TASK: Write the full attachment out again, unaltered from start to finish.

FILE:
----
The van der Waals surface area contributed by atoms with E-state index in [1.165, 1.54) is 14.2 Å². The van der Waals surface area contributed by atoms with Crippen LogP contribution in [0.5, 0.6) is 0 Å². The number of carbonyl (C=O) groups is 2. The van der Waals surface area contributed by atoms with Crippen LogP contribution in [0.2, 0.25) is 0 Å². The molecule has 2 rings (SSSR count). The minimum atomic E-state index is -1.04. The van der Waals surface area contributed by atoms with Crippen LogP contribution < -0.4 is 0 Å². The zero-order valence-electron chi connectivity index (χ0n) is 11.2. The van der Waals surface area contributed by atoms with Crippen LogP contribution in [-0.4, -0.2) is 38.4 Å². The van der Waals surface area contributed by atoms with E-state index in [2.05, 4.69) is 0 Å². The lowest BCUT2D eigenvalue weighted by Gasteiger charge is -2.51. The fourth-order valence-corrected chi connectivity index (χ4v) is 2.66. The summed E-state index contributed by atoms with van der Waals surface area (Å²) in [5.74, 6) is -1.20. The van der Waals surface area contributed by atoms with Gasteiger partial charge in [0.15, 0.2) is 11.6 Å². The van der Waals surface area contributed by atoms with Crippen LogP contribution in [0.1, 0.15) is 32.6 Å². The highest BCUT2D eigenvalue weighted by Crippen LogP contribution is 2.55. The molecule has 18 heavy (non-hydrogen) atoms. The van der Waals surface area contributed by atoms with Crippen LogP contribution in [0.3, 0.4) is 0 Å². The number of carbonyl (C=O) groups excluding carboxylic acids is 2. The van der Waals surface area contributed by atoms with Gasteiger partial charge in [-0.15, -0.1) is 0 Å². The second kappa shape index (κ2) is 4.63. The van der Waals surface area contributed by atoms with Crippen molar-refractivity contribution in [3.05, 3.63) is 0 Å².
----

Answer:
The van der Waals surface area contributed by atoms with E-state index in [1.165, 1.54) is 14.2 Å². The van der Waals surface area contributed by atoms with Crippen LogP contribution in [0.5, 0.6) is 0 Å². The number of carbonyl (C=O) groups is 2. The van der Waals surface area contributed by atoms with Crippen LogP contribution in [0.2, 0.25) is 0 Å². The molecule has 2 rings (SSSR count). The minimum atomic E-state index is -1.04. The van der Waals surface area contributed by atoms with Crippen LogP contribution < -0.4 is 0 Å². The zero-order valence-electron chi connectivity index (χ0n) is 11.2. The van der Waals surface area contributed by atoms with Crippen LogP contribution in [-0.4, -0.2) is 38.4 Å². The van der Waals surface area contributed by atoms with E-state index in [2.05, 4.69) is 0 Å². The lowest BCUT2D eigenvalue weighted by Gasteiger charge is -2.51. The fourth-order valence-corrected chi connectivity index (χ4v) is 2.66. The summed E-state index contributed by atoms with van der Waals surface area (Å²) in [5.74, 6) is -1.20. The van der Waals surface area contributed by atoms with Gasteiger partial charge in [0.15, 0.2) is 11.6 Å². The van der Waals surface area contributed by atoms with Crippen LogP contribution in [0.1, 0.15) is 32.6 Å². The highest BCUT2D eigenvalue weighted by Crippen LogP contribution is 2.55. The molecule has 18 heavy (non-hydrogen) atoms. The van der Waals surface area contributed by atoms with Crippen LogP contribution in [0.3, 0.4) is 0 Å². The number of carbonyl (C=O) groups excluding carboxylic acids is 2. The van der Waals surface area contributed by atoms with Gasteiger partial charge in [-0.15, -0.1) is 0 Å². The second kappa shape index (κ2) is 4.63. The van der Waals surface area contributed by atoms with Crippen molar-refractivity contribution in [3.05, 3.63) is 0 Å².